• Revolutions in Technology (television, the space race)
• Saving Lives (the green revolution, polio vaccine)
• A New Global Culture (the Beatles and the spread of pop culture)
• Geography of South Asia
• India and a Man of Peace (Gandhi)
• Paths to Independence (Ho Chi Minh, Nasser, Kenyatta)
• For Their Countries (Nelson Mandela and apartheid; nationalist leaders of the post-WWII era)
• Strife in the Middle East
• Wars for Religion and Resources (the Middle East)
• Peace Work (attempts to resolve the conflicts)
Unit 3: Cold War Conflict and Conclusion
During the Cold War, the world's superpowers avoided war with each other, but the tensions between them erupted in armed conflict elsewhere. The United States and the USSR vied for allies in other ways as well. Eventually, economic problems and pressures from within and without the Soviet Union brought about the collapse of communism in Europe.
• Geography of Southeast Asia
• The United States in Vietnam
• The Soviet Union in Czechoslovakia
• Vying for Latin America
• Geography of Latin America
• Rainforest in Peril
• Cracks in the Wall (economic problems and human rights issues in communist nations)
• Voices for Change (protests against communism)
• The End of the Cold War
Unit 4: Issues for the Twenty-First Century
As they approach the present day, students examine the rise of a new and deadly threat: terrorism. They consider how innovations in technology—computers, the Internet—have set off an Information Revolution that has transformed the way many people live and work. They also examine the ongoing struggle for democracy and human rights, with a focus on women's rights.
• The Rise of Terrorism in the Middle East
• Extremists Take Control (Iran, Hamas, Taliban)
• A Dictator in Iraq (Saddam Hussein)
• Terrorism Strikes the United States (September 11, 2001; Osama bin Laden)
• The Iraq War
• Difficult Questions (conduct research on issues of terrorism)
• Electronics and the Information Revolution
• New Ways to Communicate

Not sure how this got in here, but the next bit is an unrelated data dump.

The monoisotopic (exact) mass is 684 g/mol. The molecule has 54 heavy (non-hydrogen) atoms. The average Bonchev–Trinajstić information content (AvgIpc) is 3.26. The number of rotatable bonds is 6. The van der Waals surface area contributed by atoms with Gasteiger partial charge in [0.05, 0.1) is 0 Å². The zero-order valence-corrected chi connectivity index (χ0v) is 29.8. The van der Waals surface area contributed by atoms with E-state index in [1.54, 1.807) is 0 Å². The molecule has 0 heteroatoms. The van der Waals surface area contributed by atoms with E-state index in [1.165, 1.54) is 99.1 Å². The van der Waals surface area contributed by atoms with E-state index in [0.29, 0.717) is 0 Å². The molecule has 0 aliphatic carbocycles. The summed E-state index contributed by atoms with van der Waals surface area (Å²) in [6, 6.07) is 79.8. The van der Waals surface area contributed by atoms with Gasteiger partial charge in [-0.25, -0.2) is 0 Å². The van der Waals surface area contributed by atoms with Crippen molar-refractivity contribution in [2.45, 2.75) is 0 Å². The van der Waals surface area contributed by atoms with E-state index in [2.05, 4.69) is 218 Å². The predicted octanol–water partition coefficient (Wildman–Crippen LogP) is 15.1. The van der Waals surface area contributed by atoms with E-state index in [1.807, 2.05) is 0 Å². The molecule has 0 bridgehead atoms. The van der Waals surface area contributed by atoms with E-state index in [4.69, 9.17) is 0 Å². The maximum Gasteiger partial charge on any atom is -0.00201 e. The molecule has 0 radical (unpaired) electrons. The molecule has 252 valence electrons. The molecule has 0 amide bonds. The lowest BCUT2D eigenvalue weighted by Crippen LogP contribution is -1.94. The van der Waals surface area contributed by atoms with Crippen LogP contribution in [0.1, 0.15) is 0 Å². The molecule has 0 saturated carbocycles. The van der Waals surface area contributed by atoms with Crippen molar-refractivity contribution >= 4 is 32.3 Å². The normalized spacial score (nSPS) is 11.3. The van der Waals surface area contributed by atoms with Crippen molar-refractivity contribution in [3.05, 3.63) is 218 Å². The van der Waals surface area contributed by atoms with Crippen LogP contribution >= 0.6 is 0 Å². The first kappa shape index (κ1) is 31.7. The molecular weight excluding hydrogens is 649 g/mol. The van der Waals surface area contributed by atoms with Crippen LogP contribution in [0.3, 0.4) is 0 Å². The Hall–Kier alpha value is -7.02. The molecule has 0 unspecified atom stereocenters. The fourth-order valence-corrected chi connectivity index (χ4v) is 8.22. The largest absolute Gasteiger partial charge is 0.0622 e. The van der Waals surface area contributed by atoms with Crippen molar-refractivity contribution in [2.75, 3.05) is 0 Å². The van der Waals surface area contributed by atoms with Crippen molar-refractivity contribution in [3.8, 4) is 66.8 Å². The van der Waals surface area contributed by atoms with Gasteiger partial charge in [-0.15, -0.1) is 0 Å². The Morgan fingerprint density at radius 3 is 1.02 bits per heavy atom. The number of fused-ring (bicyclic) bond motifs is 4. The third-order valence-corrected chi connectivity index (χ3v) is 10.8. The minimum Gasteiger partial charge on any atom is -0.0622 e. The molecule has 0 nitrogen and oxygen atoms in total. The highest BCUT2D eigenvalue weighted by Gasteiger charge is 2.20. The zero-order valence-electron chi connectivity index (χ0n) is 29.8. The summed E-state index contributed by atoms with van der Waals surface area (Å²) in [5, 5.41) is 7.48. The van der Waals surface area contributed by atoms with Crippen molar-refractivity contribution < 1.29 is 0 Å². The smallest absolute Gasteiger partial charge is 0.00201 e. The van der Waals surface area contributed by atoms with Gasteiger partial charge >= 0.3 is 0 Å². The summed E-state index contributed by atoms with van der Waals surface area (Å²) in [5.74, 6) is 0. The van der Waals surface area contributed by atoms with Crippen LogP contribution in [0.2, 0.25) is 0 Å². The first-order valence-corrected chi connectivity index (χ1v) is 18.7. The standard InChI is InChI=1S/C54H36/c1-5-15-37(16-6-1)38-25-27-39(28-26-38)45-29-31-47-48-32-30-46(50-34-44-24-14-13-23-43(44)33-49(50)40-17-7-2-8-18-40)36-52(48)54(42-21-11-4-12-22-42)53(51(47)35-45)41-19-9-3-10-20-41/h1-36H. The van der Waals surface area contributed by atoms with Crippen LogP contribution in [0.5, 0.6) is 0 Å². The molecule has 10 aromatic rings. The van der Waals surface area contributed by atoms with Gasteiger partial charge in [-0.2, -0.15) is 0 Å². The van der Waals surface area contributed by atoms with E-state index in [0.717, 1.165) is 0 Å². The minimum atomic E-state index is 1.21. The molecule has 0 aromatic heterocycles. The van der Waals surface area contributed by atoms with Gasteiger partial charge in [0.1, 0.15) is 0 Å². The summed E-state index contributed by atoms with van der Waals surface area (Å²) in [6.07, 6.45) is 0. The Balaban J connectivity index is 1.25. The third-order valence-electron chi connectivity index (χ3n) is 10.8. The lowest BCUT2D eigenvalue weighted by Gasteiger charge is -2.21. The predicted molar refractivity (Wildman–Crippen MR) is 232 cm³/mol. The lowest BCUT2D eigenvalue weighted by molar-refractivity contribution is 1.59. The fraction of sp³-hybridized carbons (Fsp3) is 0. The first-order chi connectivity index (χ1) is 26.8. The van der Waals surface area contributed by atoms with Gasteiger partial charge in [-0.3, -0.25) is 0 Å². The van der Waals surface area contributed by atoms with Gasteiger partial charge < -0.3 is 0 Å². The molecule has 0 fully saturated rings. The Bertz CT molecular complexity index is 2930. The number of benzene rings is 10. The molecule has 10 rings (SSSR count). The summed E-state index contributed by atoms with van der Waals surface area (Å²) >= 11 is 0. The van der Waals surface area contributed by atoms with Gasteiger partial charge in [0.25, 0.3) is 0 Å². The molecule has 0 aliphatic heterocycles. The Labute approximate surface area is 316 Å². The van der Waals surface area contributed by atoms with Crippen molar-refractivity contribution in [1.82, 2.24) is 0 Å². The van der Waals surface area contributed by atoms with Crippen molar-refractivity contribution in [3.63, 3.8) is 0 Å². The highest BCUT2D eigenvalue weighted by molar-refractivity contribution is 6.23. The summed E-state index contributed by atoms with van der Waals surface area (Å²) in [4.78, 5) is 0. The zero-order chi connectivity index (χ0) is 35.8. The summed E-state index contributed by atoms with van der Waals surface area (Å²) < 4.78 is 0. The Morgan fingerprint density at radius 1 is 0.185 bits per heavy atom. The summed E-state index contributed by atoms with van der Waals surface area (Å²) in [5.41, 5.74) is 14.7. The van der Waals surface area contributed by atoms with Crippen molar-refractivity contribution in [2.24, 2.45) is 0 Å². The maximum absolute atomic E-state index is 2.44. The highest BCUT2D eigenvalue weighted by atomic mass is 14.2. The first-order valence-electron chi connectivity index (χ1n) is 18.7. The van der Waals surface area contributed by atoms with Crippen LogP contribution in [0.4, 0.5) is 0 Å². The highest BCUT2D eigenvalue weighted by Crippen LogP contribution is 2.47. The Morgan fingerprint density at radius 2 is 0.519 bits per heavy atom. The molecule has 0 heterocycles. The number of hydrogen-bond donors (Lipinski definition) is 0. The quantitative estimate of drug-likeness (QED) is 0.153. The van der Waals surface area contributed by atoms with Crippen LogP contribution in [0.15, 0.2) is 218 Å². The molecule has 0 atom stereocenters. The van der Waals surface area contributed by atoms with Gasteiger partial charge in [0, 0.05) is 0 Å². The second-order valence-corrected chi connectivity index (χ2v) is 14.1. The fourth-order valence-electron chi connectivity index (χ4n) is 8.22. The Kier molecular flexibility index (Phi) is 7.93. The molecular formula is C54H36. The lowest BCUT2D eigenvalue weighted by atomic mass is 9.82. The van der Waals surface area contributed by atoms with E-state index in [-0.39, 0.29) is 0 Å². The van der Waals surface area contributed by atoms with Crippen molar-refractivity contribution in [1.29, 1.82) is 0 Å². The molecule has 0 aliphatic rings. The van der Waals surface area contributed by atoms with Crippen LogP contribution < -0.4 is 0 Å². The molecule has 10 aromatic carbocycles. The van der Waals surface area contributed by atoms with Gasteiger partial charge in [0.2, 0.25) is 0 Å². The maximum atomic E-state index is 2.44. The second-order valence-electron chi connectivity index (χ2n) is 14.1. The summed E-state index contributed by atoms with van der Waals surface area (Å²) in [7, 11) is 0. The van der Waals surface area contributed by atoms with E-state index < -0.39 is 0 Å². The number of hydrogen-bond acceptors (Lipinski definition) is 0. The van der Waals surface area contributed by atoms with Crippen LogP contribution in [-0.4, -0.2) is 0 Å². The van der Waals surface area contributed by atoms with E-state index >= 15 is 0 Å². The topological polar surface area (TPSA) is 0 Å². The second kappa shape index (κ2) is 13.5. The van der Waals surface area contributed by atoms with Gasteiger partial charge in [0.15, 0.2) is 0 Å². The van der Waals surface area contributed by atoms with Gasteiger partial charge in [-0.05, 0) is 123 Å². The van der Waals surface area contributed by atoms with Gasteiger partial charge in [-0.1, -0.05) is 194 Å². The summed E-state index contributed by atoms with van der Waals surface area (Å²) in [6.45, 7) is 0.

• A Shrinking World (economic dimensions of the Information revolution; globalization of business)
• Seeking Equality (the spread of representative government)
• Democracy's Continued Spread (the women's movement)
• Steps Forward and Steps Back (repressive governments, human rights violations)
• Epilogue
Unit 5: Challenges for the Twenty-First Century
The twenty-first century presents both problems and promises. Never before have people had so much access to information and to each other. Never before has the potential to eradicate disease and hunger, eliminate poverty, and understand the world around us been so great. Globalization is transforming the ways in which many people live, work, and do business. The opportunities are enormous, but so are the challenges.
• Growing Wealth (standards of living world-wide)
• Assessing Wealth
• Asia Rising—India (the growth of new economies)
• Asia Rising—China (the growth of new economies)
• Persistent Poverty
• Migrations (emigration, urbanization)
• The Meaning of Globalization
• Following a Global Product
• Women and Globalization
• The Price of Progress (environmental distress)
• Fueling Progress (sources of power)
• Viewpoints (differing viewpoints on environmental issues)
• Where Do You Stand?
• Persuasion
Unit 6: Research Project
Students conduct research and complete a final course project.
• Your Case Study
• Using the Internet
• Research, Part 1
• Research, Part 2
• Research, Part 3
• Research, Part 4
• Research, Part 5
• Research, Part 6
• Research, Part 7
• Research, Part 8
• Research to Presentation
• The Presentation, Part 1
• The Presentation, Part 2